Berkeley County Apartment Fire Ignited by Meth Lab Kills Three, Displaces Dozens
Since last Thursday Charleston area news coverage has been dominated by a Goose Creek apartment fire that has taken a total of four lives, including a young child and the girlfriend of the man accused by building residents for starting the fire. And your Charleston personal injury attorneys have taken a keen notice of new developments and information concerning this tragedy. Below there is a basic outline of the known facts surrounding the incident, as reported by local news sources. Additionally, there is some brief information detailing liability, nuisance, and negligence issues that may arise for property owners and landlords in the event of a meth lab explosion.
Authorities investigating the apartment fire have indicated the blaze was started by methamphetamine lab in one of the apartments. Local reports note that several residents logged complaints with the building's management prior to the blaze about suspicious behavior in, and strange smells coming from, the individual apartment that is alleged to have contained the lab. Tenants say their complaints were either ignored or met with threats by the complex's managers.
In sum, the fire is reported to have torn through 16 units of the apartment complex, displacing 46 of the building's residents, close to half of which are children.
The now scorched complex is being treated as crime scene, preventing residents from searching for meaningful heirlooms, objects, photos, etc. No charges have been made, however, in connection with the fire, as the State Law Enforcement Division (SLED) has not yet completed its investigation. But news sources have reported that on the night of the fire a man had been taken to the Berkeley County Sheriff's Office headquarters for questioning. Authorities reportedly rescued the man from an angry mob of residents accusing him of causing the deadly apartment building fire. The man was later released. Additionally, Federal Drug Enforcement Administration agents are reported to have taken the remains of the lab from the devastated building, presumably for further investigation.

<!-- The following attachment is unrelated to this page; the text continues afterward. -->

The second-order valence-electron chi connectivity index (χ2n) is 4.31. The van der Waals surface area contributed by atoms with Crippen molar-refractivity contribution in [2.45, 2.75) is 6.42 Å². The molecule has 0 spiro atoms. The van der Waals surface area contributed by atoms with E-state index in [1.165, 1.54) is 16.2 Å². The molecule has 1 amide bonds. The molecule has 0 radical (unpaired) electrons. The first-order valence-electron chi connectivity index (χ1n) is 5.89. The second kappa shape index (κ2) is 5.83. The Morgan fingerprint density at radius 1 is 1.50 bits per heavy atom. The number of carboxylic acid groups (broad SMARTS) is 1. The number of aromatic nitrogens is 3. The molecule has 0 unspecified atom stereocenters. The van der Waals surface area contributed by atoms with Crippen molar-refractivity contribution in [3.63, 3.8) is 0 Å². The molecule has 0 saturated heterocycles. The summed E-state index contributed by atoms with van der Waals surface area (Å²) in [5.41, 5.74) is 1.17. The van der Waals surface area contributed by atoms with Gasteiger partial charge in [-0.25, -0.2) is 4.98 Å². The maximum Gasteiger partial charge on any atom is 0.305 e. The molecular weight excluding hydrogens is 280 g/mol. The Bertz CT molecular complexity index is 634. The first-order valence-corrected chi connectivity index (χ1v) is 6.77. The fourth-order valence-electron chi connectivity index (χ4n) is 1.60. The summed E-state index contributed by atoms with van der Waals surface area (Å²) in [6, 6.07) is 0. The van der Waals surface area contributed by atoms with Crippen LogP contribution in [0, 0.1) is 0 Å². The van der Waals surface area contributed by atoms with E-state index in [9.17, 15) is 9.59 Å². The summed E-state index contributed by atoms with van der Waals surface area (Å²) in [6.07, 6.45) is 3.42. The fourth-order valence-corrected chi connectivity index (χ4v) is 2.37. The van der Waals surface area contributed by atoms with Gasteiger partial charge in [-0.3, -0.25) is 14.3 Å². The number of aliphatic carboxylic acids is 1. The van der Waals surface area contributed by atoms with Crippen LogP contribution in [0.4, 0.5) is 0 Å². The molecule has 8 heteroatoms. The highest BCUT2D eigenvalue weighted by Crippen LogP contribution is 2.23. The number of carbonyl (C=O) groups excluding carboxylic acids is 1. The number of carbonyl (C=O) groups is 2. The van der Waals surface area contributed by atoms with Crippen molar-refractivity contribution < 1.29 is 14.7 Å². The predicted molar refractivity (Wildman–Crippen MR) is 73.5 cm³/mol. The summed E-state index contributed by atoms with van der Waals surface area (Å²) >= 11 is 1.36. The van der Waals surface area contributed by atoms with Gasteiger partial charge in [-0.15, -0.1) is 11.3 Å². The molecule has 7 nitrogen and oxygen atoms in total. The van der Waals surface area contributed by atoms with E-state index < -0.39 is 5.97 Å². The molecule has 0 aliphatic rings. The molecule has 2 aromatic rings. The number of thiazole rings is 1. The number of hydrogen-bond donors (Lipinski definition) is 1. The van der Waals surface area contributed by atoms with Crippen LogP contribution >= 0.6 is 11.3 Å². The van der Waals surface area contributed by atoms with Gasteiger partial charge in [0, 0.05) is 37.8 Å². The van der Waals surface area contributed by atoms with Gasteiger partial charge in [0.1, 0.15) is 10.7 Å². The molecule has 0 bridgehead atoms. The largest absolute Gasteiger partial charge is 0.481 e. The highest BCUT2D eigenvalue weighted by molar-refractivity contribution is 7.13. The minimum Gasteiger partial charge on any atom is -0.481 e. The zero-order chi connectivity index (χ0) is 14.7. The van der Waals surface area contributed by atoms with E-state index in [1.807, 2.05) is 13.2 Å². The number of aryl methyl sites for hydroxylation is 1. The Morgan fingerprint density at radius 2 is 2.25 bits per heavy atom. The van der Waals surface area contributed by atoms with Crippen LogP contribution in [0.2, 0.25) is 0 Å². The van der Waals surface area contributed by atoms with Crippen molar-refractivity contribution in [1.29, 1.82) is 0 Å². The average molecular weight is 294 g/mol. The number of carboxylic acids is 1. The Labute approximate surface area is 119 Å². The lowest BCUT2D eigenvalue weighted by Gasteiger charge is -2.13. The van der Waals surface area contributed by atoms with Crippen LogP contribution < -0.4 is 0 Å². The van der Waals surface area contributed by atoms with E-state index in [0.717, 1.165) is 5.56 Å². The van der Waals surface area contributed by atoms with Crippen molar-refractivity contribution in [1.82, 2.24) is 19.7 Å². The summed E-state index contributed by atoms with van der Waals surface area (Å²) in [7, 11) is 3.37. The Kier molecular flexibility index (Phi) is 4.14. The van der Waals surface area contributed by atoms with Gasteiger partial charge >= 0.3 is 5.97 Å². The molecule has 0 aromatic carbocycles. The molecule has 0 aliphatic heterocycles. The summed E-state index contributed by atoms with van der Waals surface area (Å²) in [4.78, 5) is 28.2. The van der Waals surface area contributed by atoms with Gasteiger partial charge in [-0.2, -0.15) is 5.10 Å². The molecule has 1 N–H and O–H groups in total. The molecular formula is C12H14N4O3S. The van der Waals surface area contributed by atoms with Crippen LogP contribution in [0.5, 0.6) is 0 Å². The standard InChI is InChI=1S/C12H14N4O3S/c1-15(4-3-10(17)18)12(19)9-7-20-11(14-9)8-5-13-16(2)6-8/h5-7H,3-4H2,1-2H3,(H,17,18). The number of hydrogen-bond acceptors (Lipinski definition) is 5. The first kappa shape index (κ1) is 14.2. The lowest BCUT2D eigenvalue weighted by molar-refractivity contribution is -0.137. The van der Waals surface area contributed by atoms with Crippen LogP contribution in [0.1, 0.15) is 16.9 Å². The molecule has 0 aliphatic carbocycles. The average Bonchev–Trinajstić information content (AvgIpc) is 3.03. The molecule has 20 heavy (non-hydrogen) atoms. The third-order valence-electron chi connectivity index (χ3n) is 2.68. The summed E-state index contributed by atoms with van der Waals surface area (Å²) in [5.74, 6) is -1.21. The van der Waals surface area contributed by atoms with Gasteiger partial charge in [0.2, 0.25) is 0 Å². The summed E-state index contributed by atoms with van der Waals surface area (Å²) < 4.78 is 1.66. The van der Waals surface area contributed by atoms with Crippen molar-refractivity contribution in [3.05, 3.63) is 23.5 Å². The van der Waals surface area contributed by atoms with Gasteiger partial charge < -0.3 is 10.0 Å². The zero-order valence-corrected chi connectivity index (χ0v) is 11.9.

Across the United States methamphetamine lab explosions have wreak havoc on communities, as they not only pose a threat of serious injury to those working with the highly volatile chemicals and equipment, but also those in the immediate vicinity. The growing popularity of the drug, combined with its profitability for producers, has resulted in the dramatic increase of incidence of serious burn injuries associated with laboratory accidents.
When a meth lab is discovered on a property, many times the owners of that property face a number of legal and financial obligations. First, property owners may be obligated to pay the costs associated with remediation (or cleanup) of the lab found on their property. Also, liability may arise under statutory or common-law nuisance and negligence theories, in addition to federal and state environmental laws that may come into play. In these instances, either a local government or neighbors surrounding the lab may be bring legal action to declare a property a nuisance, seek an injunction to have the lab removed and remediated, and collect damages. In the event a meth lab affects tenants of apartment building, residents may have claims against the landlord under landlord-tenant statutes. Furthermore, negligence claims may be pursued by tenants against the landlord for other damages they may have incurred, such as adverse health effects from exposure to lab chemicals, and/or from serious injuries suffered in a meth lab explosion.
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